Scarcity Mindset Damages Mental and Physical Health
05:58 Jim: And so, beyond just being able to afford health treatments, there’s also a lot of evidence that when you’re in a scarcity mindset, when you’re in poverty, it’s extremely damaging for mental health. And also for physical health, the stress has an impact on that as well. Crime–strong, strong correlation based on people’s financial security as to whether they’re more or less likely to commit crimes. And so there’s all of these second and third order implications around how things would look in our society if we weren’t to have this absolute poverty. That’s seems incredibly promising. And so, that’s why, again, our typical approach as a society is to, when something’s going wrong, to treat the symptoms of it. And this, instead, is really saying, “Let’s actually try to take a step back, deal with some of the underlying causes, and see how much easier that makes dealing with all the rest of this stuff.”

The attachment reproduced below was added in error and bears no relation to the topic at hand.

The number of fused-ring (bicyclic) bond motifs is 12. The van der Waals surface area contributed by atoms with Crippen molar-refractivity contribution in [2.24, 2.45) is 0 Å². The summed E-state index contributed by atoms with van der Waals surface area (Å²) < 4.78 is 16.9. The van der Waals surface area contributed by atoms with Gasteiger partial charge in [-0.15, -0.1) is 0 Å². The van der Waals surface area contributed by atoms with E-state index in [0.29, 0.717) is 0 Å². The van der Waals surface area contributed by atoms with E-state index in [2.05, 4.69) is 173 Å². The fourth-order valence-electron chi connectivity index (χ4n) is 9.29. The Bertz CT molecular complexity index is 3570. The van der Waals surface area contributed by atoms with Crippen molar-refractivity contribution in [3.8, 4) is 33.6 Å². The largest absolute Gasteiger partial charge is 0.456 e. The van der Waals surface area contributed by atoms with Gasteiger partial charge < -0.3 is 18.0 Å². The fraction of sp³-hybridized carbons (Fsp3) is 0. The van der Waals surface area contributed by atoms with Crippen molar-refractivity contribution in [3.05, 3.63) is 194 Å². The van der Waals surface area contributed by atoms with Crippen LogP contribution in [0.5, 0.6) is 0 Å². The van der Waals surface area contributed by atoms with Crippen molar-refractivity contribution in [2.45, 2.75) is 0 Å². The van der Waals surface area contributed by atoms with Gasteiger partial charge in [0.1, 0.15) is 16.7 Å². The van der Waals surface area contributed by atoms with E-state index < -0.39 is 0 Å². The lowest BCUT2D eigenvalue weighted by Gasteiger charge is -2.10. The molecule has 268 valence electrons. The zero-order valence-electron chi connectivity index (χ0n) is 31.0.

UBI and Job Flexibility
07:00 Emily: Okay. Sounds amazing. It sounds very, very compelling. I’m wondering a little bit more about what the vision for what this society may look like, should we bring it about. You talked earlier about jobs. And so, is the idea that not as many people would need to work? There wouldn’t necessarily be as many people in jobs? Or is the idea that you would have just more freedom and flexibility around when you want to work and when you went to have further training? How does this relate to the jobs, I guess is what I’m asking?